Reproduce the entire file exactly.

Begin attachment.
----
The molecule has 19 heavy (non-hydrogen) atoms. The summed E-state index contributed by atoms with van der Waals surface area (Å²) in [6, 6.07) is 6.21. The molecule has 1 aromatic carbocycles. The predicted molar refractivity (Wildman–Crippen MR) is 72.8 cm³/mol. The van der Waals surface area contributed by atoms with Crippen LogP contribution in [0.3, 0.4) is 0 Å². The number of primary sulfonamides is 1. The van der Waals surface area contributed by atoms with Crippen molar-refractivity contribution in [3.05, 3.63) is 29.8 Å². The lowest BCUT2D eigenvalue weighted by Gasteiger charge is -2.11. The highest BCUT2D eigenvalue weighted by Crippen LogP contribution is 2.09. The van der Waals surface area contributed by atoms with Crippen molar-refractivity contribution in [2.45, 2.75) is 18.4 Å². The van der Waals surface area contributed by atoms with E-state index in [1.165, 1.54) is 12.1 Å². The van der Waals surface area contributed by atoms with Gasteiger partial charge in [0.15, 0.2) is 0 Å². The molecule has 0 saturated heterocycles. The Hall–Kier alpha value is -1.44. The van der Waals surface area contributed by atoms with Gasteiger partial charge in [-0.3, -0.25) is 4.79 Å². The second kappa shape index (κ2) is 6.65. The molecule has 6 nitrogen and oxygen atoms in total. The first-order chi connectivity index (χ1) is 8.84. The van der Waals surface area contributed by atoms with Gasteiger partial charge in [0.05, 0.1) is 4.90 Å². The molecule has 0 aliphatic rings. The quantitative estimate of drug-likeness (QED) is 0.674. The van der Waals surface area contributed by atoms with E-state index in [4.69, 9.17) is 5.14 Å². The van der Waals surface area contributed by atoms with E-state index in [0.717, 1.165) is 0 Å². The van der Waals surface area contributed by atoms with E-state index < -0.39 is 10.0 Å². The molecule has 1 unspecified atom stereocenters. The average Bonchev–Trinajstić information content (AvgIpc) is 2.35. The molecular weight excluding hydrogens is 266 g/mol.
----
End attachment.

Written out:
The molecule has 19 heavy (non-hydrogen) atoms. The summed E-state index contributed by atoms with van der Waals surface area (Å²) in [6, 6.07) is 6.21. The molecule has 1 aromatic carbocycles. The predicted molar refractivity (Wildman–Crippen MR) is 72.8 cm³/mol. The van der Waals surface area contributed by atoms with Crippen LogP contribution in [0.3, 0.4) is 0 Å². The number of primary sulfonamides is 1. The van der Waals surface area contributed by atoms with Crippen molar-refractivity contribution in [3.05, 3.63) is 29.8 Å². The lowest BCUT2D eigenvalue weighted by Gasteiger charge is -2.11. The highest BCUT2D eigenvalue weighted by Crippen LogP contribution is 2.09. The van der Waals surface area contributed by atoms with Crippen molar-refractivity contribution in [2.45, 2.75) is 18.4 Å². The van der Waals surface area contributed by atoms with E-state index in [1.165, 1.54) is 12.1 Å². The van der Waals surface area contributed by atoms with Gasteiger partial charge in [0.15, 0.2) is 0 Å². The molecule has 0 saturated heterocycles. The Hall–Kier alpha value is -1.44. The van der Waals surface area contributed by atoms with Gasteiger partial charge in [-0.3, -0.25) is 4.79 Å². The second kappa shape index (κ2) is 6.65. The molecule has 6 nitrogen and oxygen atoms in total. The first-order chi connectivity index (χ1) is 8.84. The van der Waals surface area contributed by atoms with Gasteiger partial charge in [0.05, 0.1) is 4.90 Å². The molecule has 0 aliphatic rings. The quantitative estimate of drug-likeness (QED) is 0.674. The van der Waals surface area contributed by atoms with E-state index in [4.69, 9.17) is 5.14 Å². The van der Waals surface area contributed by atoms with E-state index in [0.717, 1.165) is 0 Å². The van der Waals surface area contributed by atoms with E-state index < -0.39 is 10.0 Å². The molecule has 1 unspecified atom stereocenters. The average Bonchev–Trinajstić information content (AvgIpc) is 2.35. The molecular weight excluding hydrogens is 266 g/mol.